Over the course of a year, Austin conducts a festival at least once a month. To the uninitiated, this may seem unreal, or at the very least, a bit excessive. But, when one considers SXSW, ACL or the Austin Film Festival, along with the Pecan Street Festival, Chili-fest or even Spamarama, one realizes that for Austin, this is par for the course. However, out of all the festivals that Austin has been host to over the years, this is the first year that there has been a significant festival devoted to comedy.
The Moontower Comedy and Oddity Festival has been in the minds of the Paramount and Stateside Theatres for some time, but it was not until Jim Ritts was hired last year as executive director of the Austin Theatre Alliance that the festival really began to gain some traction.
“I had been looking at the possibilities of a festival from the private sector and thought there was a real opportunity here,” Jim said on the last day of the festival. “When the time came for me to talk to the Austin Theatre Alliance, I found out there had been significant consideration there as well. One of my top agenda items was to accelerate the plan.”
It is hard to believe that Austin has yet to have a festival that focused purely on the comedy community, which is where Ritts sees the biggest different between Moontower and SXSW. While SXSW has a comedy portion (which is growing each year with an array of talented performers and different types of shows) the festival itself still focuses on the major three categories: interactive, film, and music. Jim added, “There needed to be a comedy festival that stood out on its own and serves, if you will, as a generator of significant visibility for the active comedy scene in this city.”
Austin may not come to mind first when one thinks of the comedy cities of North America. Those usually are NY, L.A. or even Toronto, but there is a big community here in ATX. Austin is also a city that performers love to perform in, which makes the decision to host a comedy festival long overdue.
Janet Varney, host of the long running (yet recently canceled) show “Dinner and a Movie” and more recently the voice of Korra in “The Legend of Korra,” agrees wholeheartedly.
“Performing in a city, be it a show or a festival, that supports your craft (comedy) makes such a difference,” Varney said. “The fans make it all so worthwhile.”
“I think one of the things about a festival like this, in a town like this, we can serve as a catalyst for comedians and potential fans,” Ritts said.
When looking at the list of performers, it is apparent that this festival was set up for comedy fans in general. An attendee of the festival had an opportunity to see sketch shows, like Varney’s Theme Park, a more alternative comedian like John Mulaney, a “blue” comedian like JB Smoove, or a comedic actor/stand-up like Aziz Ansari. The talent list was bound to contain comedians audiences were familiar with, but also ones that fans might not otherwise have an opportunity to see. In a festival setting, the options to check out new shows and comedians are endless.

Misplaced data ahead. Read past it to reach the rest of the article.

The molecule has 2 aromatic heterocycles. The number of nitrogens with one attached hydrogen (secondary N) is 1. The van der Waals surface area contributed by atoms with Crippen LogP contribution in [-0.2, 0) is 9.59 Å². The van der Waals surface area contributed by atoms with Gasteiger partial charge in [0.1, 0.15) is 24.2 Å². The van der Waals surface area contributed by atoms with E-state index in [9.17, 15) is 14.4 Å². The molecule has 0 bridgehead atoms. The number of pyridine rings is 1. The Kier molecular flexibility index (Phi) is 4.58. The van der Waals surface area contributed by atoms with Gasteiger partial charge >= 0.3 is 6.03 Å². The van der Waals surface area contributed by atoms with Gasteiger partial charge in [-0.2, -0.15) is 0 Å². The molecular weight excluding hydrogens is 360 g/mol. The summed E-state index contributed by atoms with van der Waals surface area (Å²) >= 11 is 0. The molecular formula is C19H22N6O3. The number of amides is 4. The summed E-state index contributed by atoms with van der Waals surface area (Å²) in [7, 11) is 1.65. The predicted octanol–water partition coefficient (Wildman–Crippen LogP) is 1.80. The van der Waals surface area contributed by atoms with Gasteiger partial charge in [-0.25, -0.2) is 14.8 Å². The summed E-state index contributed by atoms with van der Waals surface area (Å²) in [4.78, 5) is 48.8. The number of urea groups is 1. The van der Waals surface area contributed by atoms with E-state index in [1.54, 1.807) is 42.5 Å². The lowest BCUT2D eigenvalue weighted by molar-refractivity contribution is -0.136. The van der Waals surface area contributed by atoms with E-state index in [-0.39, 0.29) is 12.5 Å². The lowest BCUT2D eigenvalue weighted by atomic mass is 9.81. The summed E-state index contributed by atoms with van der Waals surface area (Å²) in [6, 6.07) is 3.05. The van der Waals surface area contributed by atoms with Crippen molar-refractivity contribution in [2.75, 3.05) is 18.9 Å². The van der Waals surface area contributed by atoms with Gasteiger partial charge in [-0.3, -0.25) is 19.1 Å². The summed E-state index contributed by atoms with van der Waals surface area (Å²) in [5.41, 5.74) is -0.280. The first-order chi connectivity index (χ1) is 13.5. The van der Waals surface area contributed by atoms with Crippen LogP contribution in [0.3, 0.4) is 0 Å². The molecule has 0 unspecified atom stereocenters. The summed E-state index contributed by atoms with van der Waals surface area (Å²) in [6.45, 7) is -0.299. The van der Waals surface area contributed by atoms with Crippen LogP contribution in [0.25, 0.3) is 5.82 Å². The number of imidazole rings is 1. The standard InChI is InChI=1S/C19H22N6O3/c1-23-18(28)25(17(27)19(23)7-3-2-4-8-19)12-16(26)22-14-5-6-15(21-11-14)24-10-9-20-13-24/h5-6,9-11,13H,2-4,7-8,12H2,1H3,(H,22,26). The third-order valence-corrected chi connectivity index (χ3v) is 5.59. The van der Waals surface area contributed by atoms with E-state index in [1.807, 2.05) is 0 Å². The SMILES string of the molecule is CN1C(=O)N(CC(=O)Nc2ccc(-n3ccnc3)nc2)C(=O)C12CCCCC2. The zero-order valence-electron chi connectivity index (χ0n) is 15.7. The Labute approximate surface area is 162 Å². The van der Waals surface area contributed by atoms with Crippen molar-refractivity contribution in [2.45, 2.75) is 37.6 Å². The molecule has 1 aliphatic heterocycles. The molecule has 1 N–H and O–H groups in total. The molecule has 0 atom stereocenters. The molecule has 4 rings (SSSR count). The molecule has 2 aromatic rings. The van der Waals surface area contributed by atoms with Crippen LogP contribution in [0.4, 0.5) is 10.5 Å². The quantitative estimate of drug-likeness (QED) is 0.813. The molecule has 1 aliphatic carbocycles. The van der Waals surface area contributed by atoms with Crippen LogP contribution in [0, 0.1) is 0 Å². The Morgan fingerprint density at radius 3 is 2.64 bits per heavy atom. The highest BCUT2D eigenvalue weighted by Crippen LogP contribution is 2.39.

Ritts believes there were several factors that contributed to securing a talent pool like this.
“For several years Austin and the Paramount Theatre have been ahead of the curve on showcasing acts before they break, we also partnered with the folks over at Cap City Comedy Club, and I think that showed the legitimacy of our respect for comedy,” Ritts said.
In putting together Moontower, Ritts had several priorities. First, it was important to do their homework on the other festivals in town and across North America, learning from their mistakes as well as their triumphs. Secondly, they wanted to give the audience something that they would enjoy, but also something that paid attention to them as fans. Lastly, it was important to take care of the performers. As Ritts explained, “We want them to be valued.” With these three points of focus, the festival ran without any major snafus.
Varney also commented on how comfortable the festival was in regards to her experience as a performer. “To be in the first year and it be this smoothly run, with excellent communication leading up to it, it’s nailing everything,” she said.
Varney knows a little something about running a festival. For the last 11 years she has co-produced the ever-growing SF Sketchfest, which takes place in San Francisco each January. Putting together a large-scale festival, Varney knows what happens behind the scenes of a festival, and she could not be more impressed with the way Ritts and all those involved have run Moontower.
Ritts likes to take compliments like these gracefully, but he also realized there is always work to be done. “With a few exceptions, we have been getting rave reviews,” he said. “The complaints we’ve received, we deserved. I would have been stunned if we would have been perfect from the very beginning.” The communication between all the organizers of the festival was so tight and organized, that the major issues that were experienced on opening night were fixed by the next day.
It is apparent, that while this was an overall hit, there is always room for improvement for the future. Ritts views this as a growing festival and is leaving nothing off the table in the coming years. There were some experimental elements to this year’s festival, like book readings by comics in a salon setting and a comedy film portion, and this has already opened the door for further expansions. In fact, Ritts hopes Moontower will become one of the largest comedy festivals in North America, next to Montreal. This might be a lofty goal, but Moontower will always hold on to its roots.“We knew this would be an in-town festival. We expect our out-of-town audience to grow, but this will always be an Austin first festival.”